Carlos Ghosn, head of Nissan Motors, speaks to reporters during a press conference at the 2016 North American Auto Show in Detroit. Photo: Geoff Robins / AFP
Carlos Ghosn, head of Nissan Motors, speaks to reporters during a press conference at the 2016 North American Auto Show in Detroit. Photo: Geoff Robins / AFP

The arrest of Nissan chairman Carlos Ghosn for alleged financial misconduct has sent shockwaves through the auto industry.

Prosecutors in Tokyo said Ghosn, 64, was accused of understating his income by about five billion yen ($44.5 million) over about five years.

Nissan and Mitsubishi have said they are preparing to remove Ghosn, head of the Renault-Nissan-Mitsubishi alliance, from his posts.

Shares in the two companies suffered falls on Tuesday amid questions about the carmakers’ future. Shares in Nissan were down about 4% by midday, while Mitsubishi was down by more than 7% and Renault’s shares lost more than 8% in Europe.

On Tuesday there were still many unanswered questions about the allegations against a man long credited with an almost magical ability to turn around ailing auto companies.

Nissan CEO Hiroto Saikawa said a months-long investigation prompted by a whistleblower had uncovered years of financial wrongdoing, including under-reporting of Ghosn’s salary and misuse of company assets, AFP reported.

“Too much authority was given to one person in terms of governance,” he told reporters at Nissan’s headquarters in Yokohama on Monday. “I have to say that this is a dark side of the Ghosn era which lasted for a long time.”

Saikawa said he was still thinking through whether Ghosn was “a charismatic figure or a tyrant”.

It was an almost unthinkable turn of events for Ghosn, who had earned a virtually unparalleled reputation, particularly in Japan, for his role in resurrecting Nissan.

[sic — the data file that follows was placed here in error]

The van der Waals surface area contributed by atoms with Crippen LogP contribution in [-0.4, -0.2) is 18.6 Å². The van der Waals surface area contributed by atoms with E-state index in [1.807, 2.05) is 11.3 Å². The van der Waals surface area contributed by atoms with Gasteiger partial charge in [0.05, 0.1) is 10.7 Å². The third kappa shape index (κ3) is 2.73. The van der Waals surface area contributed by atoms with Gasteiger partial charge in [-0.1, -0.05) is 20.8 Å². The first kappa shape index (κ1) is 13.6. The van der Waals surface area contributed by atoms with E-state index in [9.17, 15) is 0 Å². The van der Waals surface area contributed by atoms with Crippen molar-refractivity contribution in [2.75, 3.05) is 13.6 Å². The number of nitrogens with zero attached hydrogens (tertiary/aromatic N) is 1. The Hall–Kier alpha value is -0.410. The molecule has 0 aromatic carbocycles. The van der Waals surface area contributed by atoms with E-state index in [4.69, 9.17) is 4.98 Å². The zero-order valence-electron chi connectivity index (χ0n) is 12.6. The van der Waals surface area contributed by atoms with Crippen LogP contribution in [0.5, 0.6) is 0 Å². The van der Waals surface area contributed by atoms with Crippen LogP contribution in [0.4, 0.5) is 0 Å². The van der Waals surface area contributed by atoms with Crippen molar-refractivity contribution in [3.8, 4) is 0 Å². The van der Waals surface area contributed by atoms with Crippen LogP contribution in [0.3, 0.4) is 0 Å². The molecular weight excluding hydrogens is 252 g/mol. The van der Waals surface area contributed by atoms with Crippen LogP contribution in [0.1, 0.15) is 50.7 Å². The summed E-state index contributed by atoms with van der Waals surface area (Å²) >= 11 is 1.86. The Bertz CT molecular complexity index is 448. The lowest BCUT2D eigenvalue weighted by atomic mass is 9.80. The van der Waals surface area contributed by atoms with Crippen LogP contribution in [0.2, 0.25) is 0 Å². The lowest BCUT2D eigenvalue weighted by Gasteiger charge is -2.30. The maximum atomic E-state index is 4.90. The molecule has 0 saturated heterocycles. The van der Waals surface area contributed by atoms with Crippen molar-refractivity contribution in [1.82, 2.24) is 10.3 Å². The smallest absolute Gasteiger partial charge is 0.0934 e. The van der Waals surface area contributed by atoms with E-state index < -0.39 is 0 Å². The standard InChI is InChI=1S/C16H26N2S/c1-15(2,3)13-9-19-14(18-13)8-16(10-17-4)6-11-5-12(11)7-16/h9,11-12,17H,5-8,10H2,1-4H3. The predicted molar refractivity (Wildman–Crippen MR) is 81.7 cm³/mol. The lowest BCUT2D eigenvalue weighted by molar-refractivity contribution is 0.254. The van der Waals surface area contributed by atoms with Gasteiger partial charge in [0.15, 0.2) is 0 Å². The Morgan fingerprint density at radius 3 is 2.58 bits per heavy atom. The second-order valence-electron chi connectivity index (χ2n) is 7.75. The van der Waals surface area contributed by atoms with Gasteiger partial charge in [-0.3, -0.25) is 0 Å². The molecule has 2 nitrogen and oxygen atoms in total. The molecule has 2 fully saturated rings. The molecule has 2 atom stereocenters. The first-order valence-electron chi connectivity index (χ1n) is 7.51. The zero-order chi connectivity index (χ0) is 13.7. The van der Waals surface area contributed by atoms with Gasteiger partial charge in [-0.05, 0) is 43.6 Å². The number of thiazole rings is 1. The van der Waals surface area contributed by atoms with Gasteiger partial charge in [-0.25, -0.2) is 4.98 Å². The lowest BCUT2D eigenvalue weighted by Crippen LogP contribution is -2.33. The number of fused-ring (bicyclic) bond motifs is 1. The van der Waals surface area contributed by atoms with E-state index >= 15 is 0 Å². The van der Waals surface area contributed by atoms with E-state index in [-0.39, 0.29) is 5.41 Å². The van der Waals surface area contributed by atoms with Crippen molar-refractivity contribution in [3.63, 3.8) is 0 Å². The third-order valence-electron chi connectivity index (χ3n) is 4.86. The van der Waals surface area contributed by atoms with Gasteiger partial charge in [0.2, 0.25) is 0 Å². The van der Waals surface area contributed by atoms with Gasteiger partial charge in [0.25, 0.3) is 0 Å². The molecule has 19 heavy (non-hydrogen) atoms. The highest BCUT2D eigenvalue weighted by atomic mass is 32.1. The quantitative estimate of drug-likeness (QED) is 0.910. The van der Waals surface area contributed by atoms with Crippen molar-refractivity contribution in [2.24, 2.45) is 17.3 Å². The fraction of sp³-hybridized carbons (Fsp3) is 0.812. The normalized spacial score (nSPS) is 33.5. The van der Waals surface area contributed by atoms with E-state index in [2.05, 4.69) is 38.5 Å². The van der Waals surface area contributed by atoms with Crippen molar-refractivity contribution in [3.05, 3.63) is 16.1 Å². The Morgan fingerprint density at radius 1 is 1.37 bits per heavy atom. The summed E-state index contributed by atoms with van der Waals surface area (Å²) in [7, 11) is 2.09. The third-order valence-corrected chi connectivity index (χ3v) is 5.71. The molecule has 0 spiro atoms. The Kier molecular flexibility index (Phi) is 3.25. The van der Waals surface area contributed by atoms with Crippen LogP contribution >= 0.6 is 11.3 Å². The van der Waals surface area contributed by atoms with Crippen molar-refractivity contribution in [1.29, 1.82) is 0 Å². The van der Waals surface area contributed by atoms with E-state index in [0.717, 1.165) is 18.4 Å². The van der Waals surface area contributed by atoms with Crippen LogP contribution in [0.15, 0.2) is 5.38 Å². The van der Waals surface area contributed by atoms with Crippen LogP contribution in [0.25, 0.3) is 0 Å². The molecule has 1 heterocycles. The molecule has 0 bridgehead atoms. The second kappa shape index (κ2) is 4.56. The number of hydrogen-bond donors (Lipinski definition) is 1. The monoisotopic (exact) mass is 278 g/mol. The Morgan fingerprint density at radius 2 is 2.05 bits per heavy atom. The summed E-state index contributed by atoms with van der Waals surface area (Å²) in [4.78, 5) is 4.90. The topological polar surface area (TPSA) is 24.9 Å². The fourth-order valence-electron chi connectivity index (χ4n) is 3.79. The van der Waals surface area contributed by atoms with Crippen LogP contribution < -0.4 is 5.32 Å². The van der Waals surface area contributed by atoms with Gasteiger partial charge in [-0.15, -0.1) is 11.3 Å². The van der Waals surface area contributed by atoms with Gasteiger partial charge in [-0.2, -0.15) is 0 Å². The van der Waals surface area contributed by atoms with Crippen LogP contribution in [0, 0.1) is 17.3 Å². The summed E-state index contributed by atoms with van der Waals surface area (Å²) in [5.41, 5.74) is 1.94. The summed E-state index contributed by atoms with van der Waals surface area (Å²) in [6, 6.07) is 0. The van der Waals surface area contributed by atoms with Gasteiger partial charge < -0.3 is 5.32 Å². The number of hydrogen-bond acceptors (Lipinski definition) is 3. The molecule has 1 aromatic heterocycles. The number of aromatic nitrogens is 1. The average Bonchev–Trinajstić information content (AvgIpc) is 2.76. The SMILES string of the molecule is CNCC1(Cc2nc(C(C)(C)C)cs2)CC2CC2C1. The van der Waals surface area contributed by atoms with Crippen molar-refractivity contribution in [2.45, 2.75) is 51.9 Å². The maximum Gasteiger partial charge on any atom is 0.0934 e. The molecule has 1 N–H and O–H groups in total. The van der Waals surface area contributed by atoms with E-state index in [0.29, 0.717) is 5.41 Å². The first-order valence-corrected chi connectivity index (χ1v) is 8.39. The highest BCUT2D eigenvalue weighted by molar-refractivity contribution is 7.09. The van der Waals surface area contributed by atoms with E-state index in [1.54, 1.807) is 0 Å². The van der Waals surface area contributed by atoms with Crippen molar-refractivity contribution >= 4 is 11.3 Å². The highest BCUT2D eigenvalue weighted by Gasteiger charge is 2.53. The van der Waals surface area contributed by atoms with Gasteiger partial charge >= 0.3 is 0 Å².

Ghosn has dominated the country’s corporate landscape and is a well-known figure among the general public, who know him as “Mr Fix It”, partly through a popular manga comic of his life story.

But the tables had turned on Tuesday, with the Yomiuri Shimbun describing executives at Nissan slamming Ghosn as “greedy”.

“He says the right things, but in the end it’s all about money,” the daily quoted employees as saying.

It was unclear how long Ghosn could be held, or even when prosecutors would officially announce the charges against him. 

Analysts predicted that Ghosn’s arrest would rock the Renault-Nissan-Mitsubishi alliance because he was the keystone of that partnership. Satoru Takada at TIW, a Tokyo-based research and consulting firm, told AFP: “He is a man of charisma for the alliance. It is likely to have a negative impact on its brand image.”

Brazil-born Ghosn is known for overhauling Renault and Nissan since the 1990s. Renault came to the rescue of the then-ailing Japanese automaker in 1999 and parachuted in Ghosn, who set about slashing costs and jobs in a huge corporate overhaul.

In 2016, Ghosn also took charge at troubled Mitsubishi after Nissan threw it a lifeline, buying a one-third stake for about $2.2 billion as it wrestled with a mileage-cheating scandal that hammered sales.

with reporting by Agence France-Presse